A causative agent of human malaria, Plasmodium falciparum, is transmitted by Anopheles mosquitoes.
We review previous studies on the genetic diversity of malaria vectors to highlight the major trends in population structure and demographic history.
The spatial and temporal heterogeneity of An. gambiae s.l. larval density, adult human-biting rate (HBR) and malaria transmission in Dakar has been confirmed, and the environmental factors associated with this heterogeneity have been identified.
A cDNA encoding a lysozyme was obtained by rapid amplification of cDNA ends-polymerase chain reaction (RACE-PCR) from females of the malaria vector Anopheles dirus A (Diptera: Culicidae).
This study has demonstrated that the presence and abundance An. farauti larvae are influenced by environmental factors within the large streams.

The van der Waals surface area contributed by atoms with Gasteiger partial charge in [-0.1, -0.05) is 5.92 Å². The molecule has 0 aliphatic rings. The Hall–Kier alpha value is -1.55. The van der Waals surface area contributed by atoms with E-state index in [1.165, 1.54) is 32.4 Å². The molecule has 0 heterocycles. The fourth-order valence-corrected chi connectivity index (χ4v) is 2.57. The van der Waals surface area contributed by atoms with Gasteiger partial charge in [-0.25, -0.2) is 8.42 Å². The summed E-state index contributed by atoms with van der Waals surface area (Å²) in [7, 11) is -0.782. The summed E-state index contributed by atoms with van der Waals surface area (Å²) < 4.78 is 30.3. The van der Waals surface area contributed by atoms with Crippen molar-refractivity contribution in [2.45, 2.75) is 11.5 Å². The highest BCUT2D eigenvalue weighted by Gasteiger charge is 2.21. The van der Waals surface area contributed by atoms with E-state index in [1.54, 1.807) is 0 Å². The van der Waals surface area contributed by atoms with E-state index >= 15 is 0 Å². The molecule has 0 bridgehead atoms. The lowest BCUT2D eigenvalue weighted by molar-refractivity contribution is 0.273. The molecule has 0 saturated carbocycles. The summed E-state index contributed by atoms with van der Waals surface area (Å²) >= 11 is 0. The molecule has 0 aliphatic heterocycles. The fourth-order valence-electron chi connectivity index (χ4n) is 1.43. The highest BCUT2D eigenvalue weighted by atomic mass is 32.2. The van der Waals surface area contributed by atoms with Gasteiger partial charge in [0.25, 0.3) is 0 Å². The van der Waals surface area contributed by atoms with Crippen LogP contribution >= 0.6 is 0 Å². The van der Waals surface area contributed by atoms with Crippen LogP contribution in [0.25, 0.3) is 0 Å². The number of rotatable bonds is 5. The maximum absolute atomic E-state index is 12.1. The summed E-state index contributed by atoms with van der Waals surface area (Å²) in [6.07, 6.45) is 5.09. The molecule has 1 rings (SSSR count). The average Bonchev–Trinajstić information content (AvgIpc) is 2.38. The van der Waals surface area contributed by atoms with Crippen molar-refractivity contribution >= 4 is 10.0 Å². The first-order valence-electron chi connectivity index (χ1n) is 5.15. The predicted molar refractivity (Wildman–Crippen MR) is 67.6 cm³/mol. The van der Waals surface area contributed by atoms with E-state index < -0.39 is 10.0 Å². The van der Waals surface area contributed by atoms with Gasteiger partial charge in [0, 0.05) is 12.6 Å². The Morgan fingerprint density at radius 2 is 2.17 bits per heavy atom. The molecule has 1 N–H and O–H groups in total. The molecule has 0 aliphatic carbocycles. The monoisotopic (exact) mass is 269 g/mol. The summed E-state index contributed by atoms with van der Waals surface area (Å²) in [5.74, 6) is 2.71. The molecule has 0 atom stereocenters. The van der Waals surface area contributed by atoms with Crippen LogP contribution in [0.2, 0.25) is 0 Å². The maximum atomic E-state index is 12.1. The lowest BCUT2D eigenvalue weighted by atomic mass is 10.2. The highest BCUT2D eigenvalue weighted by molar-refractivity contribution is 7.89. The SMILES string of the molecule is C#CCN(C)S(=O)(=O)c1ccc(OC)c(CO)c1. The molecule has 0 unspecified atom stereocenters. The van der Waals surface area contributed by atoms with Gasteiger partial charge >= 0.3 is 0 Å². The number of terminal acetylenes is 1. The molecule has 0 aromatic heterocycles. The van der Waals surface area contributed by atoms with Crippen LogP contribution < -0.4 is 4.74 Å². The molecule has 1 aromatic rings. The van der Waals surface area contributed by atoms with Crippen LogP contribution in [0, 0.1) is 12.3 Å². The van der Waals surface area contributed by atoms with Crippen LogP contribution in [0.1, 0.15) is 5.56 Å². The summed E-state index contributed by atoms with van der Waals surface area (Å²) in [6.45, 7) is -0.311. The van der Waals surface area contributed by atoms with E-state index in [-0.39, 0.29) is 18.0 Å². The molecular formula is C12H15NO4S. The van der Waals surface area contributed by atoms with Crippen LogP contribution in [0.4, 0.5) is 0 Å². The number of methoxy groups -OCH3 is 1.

This no-choice, laboratory study focuses on the feeding of homogeneous powdered, dried, yeast with different plant extracts on mosquito fourth-instar larvae to determine the effects on their mortality.
This study documents the establishment of multiple anopheline species in high altitude regions of Ecuador, often in areas where malaria eradication programs are not focused.
These pre-lethal effects are likely to synergize with fungal-induced mortality to further reduce the capacity of mosquito populations exposed to fungal biopesticides to transmit malaria.
Levels of genetic variation within An. lesteri populations were higher than among them.
The aim of a malaria transmission-blocking vaccine is to block the development of malaria parasites in the mosquito and thus prevent subsequent infection of the human host